Charlie got to name one, and I got to name the other. He picked "Boggs," for the male cat, after the robot in Logan's Run, while I picked the sedate, yet tasteful, "Otoko no Hito no Ichiban Ii Tomodachi" for the female. (For those who may be wondering what the HELL I was thinking, it's sort of poorly constructed pidgin Japanese for "Man's Best Friend" or, more literally, "The Number One Friend of an Adult Human Male." Kind of - Japanese is a language very different from English in many ways.)
The kittens were so small, you could fit one in the palm of your hand. Who would have thought that tiny little Boggs would grow up to be a 30-pound monster of a cat while Tomo (as we called her - hey, I may be eccentric, but I'm not stupid) would get to about half the size of an adult cat and just hover there in perpetual adolescence?
Yes, this could definitely be a tactical emergency, but not quite in the way you might think. You see, while it was true that Boggs sounded like a name that would fit just fine on a Rottweiler, and while it was also true that Boggs had grown up to be the size of a small cougar, there was one thing that really worried us about introducing Boggs to the new puppy: Boggs, despite his massive size and intimidating name, was -- well, there's no delicate way to put this -- a fraidy cat.
Whenever anyone came to the door, Boggs would run away and hide under the bed, shivering until they went away. Actually, he would sometimes try to hide under the couch, but due to his sheer mass, he never really managed to get more than part of his back leg and his tail underneath it. Other times, he would make a stealthy dash for the cover of the coffee table, waiting until he could make a break to the closet. An unfamiliar voice would result in poor (not-so-)little Boggs puffing up to half-again his size and streaking off in the opposite direction. Sometimes, his haste was such that he would carom off one of the walls, stagger back a bit, then continue his mad escape.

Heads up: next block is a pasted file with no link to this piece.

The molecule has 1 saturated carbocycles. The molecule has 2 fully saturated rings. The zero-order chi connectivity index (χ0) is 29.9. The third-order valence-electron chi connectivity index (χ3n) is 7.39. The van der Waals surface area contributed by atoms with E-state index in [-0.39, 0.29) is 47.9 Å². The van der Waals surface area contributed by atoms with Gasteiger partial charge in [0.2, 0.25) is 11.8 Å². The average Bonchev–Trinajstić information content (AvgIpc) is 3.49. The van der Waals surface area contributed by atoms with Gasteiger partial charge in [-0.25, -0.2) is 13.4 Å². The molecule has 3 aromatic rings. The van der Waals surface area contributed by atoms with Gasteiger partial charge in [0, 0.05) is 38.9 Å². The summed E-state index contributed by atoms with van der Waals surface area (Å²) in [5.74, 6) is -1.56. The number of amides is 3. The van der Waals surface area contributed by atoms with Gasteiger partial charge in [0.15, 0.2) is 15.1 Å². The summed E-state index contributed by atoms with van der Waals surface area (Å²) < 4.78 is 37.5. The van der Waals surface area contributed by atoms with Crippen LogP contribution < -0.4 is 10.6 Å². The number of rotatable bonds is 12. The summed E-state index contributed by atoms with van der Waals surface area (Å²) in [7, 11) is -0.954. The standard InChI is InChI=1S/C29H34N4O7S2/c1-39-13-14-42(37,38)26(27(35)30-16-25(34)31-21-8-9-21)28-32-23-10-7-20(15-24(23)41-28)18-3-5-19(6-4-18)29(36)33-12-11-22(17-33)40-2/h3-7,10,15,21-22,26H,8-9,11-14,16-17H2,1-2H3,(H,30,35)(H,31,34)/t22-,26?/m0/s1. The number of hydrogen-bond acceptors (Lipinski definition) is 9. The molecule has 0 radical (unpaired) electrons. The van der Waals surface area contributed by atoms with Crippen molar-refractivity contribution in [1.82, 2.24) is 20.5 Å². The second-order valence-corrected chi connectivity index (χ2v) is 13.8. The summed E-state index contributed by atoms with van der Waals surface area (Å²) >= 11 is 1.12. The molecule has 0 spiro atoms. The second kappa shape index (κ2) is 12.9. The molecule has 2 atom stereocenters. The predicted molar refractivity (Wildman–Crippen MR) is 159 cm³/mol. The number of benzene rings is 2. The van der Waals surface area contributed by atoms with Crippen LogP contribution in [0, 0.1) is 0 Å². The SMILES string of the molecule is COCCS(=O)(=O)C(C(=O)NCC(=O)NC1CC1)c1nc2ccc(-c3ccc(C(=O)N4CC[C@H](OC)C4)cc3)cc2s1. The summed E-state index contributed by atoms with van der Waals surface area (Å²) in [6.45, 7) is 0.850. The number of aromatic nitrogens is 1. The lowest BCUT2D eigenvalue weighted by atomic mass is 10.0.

Boggs was, shall we say, a bit timid. His nerves were obviously on edge. Had he been a human, the docs would have likely dosed him to the gills on Xanax, but, since he was a cat, he just had to live with his obvious anxiety disorder, while we tried very hard not to surprise him with loud noises or sudden movements. (Especially if he happened to be sitting near us at the time -- Boggs also had claws to match his stature, and as it turns out, your leg makes a mighty good jumping off point on the road to freedom when those bad boys dig in a bit. Can you say "OW?" To this day I bear the scars.)
Chewie, while a medium-sized dog, was still bigger than Boggs. Worse than that, he was … well … a dog. He had no idea about cat etiquette. He would be likely to decide that Boggs' running away was some kind of new, fun game, and happily give chase. He might even, heaven forbid, bark at poor Boggs, potentially traumatizing the cat for life.
Charlie and I looked at each other gravely for a moment, considering the implications of this introduction.
"Maybe it won't be that big a deal," I offered tentatively and with a significant lack of confidence. "I mean, Boggs came within ten feet of Mom when she was over the other day. Maybe he's getting braver."
Charlie raised an eyebrow at my optimism. "I don't know," he said, unconvinced.
"Well, we have to do it eventually," I pointed out. "We can't just take Chewie back because we're afraid that the sight of him will scare the cat."
"True," he responded. I could see him making up his mind. "Aw, he'll be fine," Charlie decided.
He opened the door a big wider, and Chewie ran right inside. I said a quick prayer, and followed.